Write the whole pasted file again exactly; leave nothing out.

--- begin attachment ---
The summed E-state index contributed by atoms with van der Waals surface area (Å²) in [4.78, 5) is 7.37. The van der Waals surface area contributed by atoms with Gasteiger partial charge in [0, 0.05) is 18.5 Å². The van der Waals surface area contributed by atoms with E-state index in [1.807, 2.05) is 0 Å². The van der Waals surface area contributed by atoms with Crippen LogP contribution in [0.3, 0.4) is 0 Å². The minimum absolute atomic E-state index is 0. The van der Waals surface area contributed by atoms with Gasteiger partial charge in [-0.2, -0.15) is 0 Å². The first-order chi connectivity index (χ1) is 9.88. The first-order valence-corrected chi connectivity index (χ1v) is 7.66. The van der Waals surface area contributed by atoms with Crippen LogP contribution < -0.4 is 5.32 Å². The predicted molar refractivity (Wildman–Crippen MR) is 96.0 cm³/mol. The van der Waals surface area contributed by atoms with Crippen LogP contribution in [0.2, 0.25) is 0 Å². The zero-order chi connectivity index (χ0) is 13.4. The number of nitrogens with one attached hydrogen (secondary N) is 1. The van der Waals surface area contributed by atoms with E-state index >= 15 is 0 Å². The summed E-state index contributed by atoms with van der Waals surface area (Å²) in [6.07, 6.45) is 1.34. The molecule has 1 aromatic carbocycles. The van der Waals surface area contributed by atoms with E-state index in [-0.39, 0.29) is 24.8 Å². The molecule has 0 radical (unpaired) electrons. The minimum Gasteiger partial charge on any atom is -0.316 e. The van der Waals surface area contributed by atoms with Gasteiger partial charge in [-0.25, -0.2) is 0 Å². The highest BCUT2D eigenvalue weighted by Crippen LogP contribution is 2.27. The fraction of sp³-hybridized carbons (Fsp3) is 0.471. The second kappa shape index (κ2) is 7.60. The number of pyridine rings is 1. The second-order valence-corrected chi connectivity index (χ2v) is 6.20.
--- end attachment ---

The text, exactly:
The summed E-state index contributed by atoms with van der Waals surface area (Å²) in [4.78, 5) is 7.37. The van der Waals surface area contributed by atoms with Gasteiger partial charge in [0, 0.05) is 18.5 Å². The van der Waals surface area contributed by atoms with E-state index in [1.807, 2.05) is 0 Å². The van der Waals surface area contributed by atoms with Crippen LogP contribution in [0.3, 0.4) is 0 Å². The minimum absolute atomic E-state index is 0. The van der Waals surface area contributed by atoms with Gasteiger partial charge in [-0.2, -0.15) is 0 Å². The first-order chi connectivity index (χ1) is 9.88. The first-order valence-corrected chi connectivity index (χ1v) is 7.66. The van der Waals surface area contributed by atoms with Crippen LogP contribution < -0.4 is 5.32 Å². The predicted molar refractivity (Wildman–Crippen MR) is 96.0 cm³/mol. The van der Waals surface area contributed by atoms with Crippen LogP contribution in [0.2, 0.25) is 0 Å². The zero-order chi connectivity index (χ0) is 13.4. The number of nitrogens with one attached hydrogen (secondary N) is 1. The van der Waals surface area contributed by atoms with E-state index >= 15 is 0 Å². The summed E-state index contributed by atoms with van der Waals surface area (Å²) in [6.07, 6.45) is 1.34. The molecule has 1 aromatic carbocycles. The van der Waals surface area contributed by atoms with E-state index in [-0.39, 0.29) is 24.8 Å². The molecule has 0 radical (unpaired) electrons. The minimum Gasteiger partial charge on any atom is -0.316 e. The van der Waals surface area contributed by atoms with Gasteiger partial charge in [-0.25, -0.2) is 0 Å². The highest BCUT2D eigenvalue weighted by Crippen LogP contribution is 2.27. The fraction of sp³-hybridized carbons (Fsp3) is 0.471. The second kappa shape index (κ2) is 7.60. The number of pyridine rings is 1. The second-order valence-corrected chi connectivity index (χ2v) is 6.20.